US Lawmakers: Ethnic Cleansing Taking Place in Myanmar
By Nike Ching, Michael Bowman October 24, 2017
U.S. lawmakers are pressing the Trump administration to declare that ethnic cleansing is taking place against the Rohingya Muslim population in Myanmar – a majority-Buddhist nation also known as Burma, which has seen improved ties with Washington in recent years.
Meanwhile, the State Department is assessing further punitive options, including economic sanctions, against individuals and entities associated with violence and atrocities against Rohingya Muslims.
"What we've seen inside Rakhine state is a collection of serious atrocities," Deputy Assistant Secretary of State for Southeast Asia Patrick Murphy told VOA on Tuesday in a briefing, being careful about the wording.
"All options are on the table on how best to describe this," he added, referring to a question about whether Washington will consider defining the violence against the Rohingya as "genocide" or "ethnic cleansing."
Murphy, along with U.S. Ambassador Scot Marciel, traveled recently to parts of the northern Rakhine state and saw firsthand the situation there.
While the State Department has identified and announced new and ongoing actions to punish those who have committed atrocities, senior officials declined to refer to violence against the Rohingya Muslims as "ethnic cleansing" on Tuesday, before a complete review is announced.
"I'm not in a position ... to characterize it today, but to me this very closely resembles some of the worst kind of atrocities that I've seen during a long career," said Deputy Assistant Secretary of State for Population, Refugees, and Migration Affairs Mark Storella at a Senate Foreign Relations Committee hearing, when pressed by lawmakers about whether he viewed the plight of the Rohingya as ethnic cleansing.
"This is ethnic cleansing, it's pretty clear," said Senator Ben Cardin, a Maryland Democrat. "Yes, I think it's genocide."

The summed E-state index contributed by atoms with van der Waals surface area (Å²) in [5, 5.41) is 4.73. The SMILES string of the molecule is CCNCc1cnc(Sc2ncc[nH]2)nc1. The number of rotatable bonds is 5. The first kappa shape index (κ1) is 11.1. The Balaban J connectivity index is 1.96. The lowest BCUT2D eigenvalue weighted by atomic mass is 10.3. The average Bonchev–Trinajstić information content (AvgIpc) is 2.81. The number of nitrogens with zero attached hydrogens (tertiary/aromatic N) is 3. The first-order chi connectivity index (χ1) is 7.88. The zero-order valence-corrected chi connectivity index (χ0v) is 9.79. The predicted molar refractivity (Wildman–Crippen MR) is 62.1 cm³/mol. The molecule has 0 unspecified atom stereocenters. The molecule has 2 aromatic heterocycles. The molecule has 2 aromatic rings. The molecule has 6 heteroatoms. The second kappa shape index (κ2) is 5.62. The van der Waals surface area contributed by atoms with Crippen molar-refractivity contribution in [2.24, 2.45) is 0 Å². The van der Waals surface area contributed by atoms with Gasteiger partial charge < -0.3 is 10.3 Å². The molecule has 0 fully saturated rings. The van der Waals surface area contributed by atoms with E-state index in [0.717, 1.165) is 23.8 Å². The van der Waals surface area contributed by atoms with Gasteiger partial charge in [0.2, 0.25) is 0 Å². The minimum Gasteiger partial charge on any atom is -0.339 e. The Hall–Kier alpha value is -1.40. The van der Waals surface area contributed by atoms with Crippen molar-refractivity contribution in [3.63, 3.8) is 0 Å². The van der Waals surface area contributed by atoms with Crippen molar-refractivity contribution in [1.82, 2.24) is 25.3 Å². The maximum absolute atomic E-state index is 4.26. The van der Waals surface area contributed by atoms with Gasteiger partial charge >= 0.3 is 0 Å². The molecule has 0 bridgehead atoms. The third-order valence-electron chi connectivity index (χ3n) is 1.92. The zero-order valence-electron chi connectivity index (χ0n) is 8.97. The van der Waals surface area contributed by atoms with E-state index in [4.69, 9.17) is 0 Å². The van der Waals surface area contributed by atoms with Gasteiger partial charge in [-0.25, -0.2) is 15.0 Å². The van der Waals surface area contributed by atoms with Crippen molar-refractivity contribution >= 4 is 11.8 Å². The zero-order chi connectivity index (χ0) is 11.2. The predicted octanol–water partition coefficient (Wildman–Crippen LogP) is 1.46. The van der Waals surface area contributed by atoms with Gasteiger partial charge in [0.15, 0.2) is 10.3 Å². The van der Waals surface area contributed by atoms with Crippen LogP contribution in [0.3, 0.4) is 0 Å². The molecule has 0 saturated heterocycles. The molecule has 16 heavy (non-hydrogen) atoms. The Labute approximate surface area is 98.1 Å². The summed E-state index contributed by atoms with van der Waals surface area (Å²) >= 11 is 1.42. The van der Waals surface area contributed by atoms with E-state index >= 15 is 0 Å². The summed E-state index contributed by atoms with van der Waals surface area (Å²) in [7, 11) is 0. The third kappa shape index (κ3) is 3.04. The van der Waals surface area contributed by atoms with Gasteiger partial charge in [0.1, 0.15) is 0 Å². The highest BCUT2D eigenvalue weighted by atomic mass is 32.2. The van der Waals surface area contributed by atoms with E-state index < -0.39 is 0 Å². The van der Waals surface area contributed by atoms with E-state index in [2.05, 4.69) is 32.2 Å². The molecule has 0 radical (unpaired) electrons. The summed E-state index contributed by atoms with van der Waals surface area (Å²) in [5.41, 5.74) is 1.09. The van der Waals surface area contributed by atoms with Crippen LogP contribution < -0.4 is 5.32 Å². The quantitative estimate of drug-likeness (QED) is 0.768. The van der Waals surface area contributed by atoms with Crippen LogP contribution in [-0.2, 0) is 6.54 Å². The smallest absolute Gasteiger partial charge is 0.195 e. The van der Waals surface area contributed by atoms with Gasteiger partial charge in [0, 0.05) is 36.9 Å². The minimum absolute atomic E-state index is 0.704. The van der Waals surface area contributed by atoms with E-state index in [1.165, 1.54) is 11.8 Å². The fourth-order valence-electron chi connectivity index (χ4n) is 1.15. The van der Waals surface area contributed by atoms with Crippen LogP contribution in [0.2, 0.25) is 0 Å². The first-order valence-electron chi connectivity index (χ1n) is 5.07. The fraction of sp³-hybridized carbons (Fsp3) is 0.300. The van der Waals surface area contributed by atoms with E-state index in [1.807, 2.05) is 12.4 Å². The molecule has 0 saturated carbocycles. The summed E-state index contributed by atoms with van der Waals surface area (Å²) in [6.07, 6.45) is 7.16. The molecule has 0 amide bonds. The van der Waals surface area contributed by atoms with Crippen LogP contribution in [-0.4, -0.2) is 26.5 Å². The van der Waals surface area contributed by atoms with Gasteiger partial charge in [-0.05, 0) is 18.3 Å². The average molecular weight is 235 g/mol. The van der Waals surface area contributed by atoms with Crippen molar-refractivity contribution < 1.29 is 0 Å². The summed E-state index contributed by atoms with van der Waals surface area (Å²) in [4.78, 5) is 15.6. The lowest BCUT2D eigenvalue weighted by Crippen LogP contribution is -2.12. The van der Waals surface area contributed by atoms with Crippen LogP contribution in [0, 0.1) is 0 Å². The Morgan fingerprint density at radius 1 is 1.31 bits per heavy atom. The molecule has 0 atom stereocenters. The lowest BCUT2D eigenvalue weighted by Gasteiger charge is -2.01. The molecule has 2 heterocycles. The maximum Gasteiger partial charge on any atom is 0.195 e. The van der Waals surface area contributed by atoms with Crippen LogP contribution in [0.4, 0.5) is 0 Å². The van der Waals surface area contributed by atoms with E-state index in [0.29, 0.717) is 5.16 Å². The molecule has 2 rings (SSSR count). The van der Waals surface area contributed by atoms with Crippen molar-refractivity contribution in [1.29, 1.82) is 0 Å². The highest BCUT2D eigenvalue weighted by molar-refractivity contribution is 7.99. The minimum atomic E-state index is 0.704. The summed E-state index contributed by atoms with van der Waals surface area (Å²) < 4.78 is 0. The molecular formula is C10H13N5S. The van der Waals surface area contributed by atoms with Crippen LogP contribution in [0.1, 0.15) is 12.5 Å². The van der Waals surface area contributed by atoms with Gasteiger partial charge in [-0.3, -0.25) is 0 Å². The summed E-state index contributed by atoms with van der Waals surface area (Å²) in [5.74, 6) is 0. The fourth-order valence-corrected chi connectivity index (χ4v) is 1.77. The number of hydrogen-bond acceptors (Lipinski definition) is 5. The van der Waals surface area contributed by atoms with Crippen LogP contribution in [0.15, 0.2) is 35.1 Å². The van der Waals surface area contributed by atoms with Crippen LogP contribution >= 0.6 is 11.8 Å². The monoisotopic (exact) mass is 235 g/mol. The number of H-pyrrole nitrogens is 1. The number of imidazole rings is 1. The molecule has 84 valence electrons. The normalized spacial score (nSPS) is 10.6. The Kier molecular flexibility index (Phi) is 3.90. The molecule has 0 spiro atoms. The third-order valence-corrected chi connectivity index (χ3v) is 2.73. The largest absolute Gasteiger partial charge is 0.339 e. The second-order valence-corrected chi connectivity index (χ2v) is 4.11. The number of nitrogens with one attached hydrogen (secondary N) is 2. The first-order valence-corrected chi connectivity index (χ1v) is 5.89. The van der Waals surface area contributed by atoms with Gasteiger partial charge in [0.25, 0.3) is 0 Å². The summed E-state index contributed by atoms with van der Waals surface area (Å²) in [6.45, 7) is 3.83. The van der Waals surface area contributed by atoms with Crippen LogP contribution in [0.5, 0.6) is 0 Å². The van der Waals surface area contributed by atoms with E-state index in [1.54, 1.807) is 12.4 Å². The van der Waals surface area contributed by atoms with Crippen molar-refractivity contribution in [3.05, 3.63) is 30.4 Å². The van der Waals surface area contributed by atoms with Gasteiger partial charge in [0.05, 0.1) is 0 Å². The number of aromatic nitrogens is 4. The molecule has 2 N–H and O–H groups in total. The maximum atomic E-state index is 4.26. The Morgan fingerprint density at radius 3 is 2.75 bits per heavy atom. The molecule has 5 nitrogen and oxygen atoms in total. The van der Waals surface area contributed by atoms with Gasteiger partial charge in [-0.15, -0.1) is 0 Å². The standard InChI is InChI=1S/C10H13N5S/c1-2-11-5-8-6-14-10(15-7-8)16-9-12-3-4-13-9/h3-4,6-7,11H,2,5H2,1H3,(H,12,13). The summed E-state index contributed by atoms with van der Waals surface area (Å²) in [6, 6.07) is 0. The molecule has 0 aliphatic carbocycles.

The United Nations said last week that 589,000 Rohingya refugees have fled Myanmar to Bangladesh since Aug. 25, the day the latest round of violence broke. Subsequent clashes and a military counteroffensive have triggered the exodus of Rohingya villagers to Bangladesh.
Reputable international nongovernmental organizations have reported new satellite images reveal nearly 300 villages were partially or completely destroyed by fire since Aug. 25 – more than half of the approximately 470 Muslim villages in northern Rakhine state.
"Genocide is a legal term, it's defined by the treaty – the Genocide Convention. Ethnic cleansing is not a legal term. It is a phrase we use to describe certain kind of atrocities," former Assistant Secretary of State for Democracy, Human Rights, and Labor Affairs Tom Malinowski told VOA.
"Therefore, those determinations [ethnic cleansing] are not quite as serious," said Malinowski.
However, a determination of "ethnic cleansing" by Washington would carry a very strong political implication, as the U.S. continues its support of Burma's civilian government, which is under the leadership of Nobel Peace laureate Aung San Suu Kyi.
Aung San Suu Kyi and her government allies have little control over Burma's still powerful military.
"The United States has developed good relations since the transition to democracy in Burma, but using the phrase doesn't carry any particular obligation," Malinowski told VOA.
Participating countries of the "Convention on the Prevention and Punishment of the Crime of Genocide" are advised to prevent and punish actions of genocide in war and in peacetime.
State Department officials said individuals associated with Rohingya violence include Burmese security forces, Rohingya militants, local vigilantes, and the like.
The State Department has cut off travel waivers allowing current and former senior military leaders into the United States. All military units and officers involved in operations in northern Rakhine state are ineligible to receive American assistance.
The current crisis, now under way for two months, has exacerbated longstanding challenges for the Rohingya minorities, who lack basic rights, including recognition as a nationality and citizenship.
The United States has provided $104 million in humanitarian aid for displaced populations in both Myanmar and neighboring Bangladesh since this fiscal year.
The State Department separately has called on the Myanmar government to address the matter, while promising U.S. support for the country's transition to democracy.
"The Government of Burma, including its armed forces, must take immediate action to ensure peace and security; implement commitments to ensure humanitarian access to communities in desperate need; facilitate the safe and voluntary return of those who have fled or been displaced in Rakhine State; and address the root causes of systematic discrimination against the Rohingya by implementing the Rakhine Advisory Commission's recommendations, which includes providing a credible path to citizenship. We are ready to support these efforts," according to a statement released by State Department spokesperson Heather Nauert.
Esha Sarai contributed to this report.
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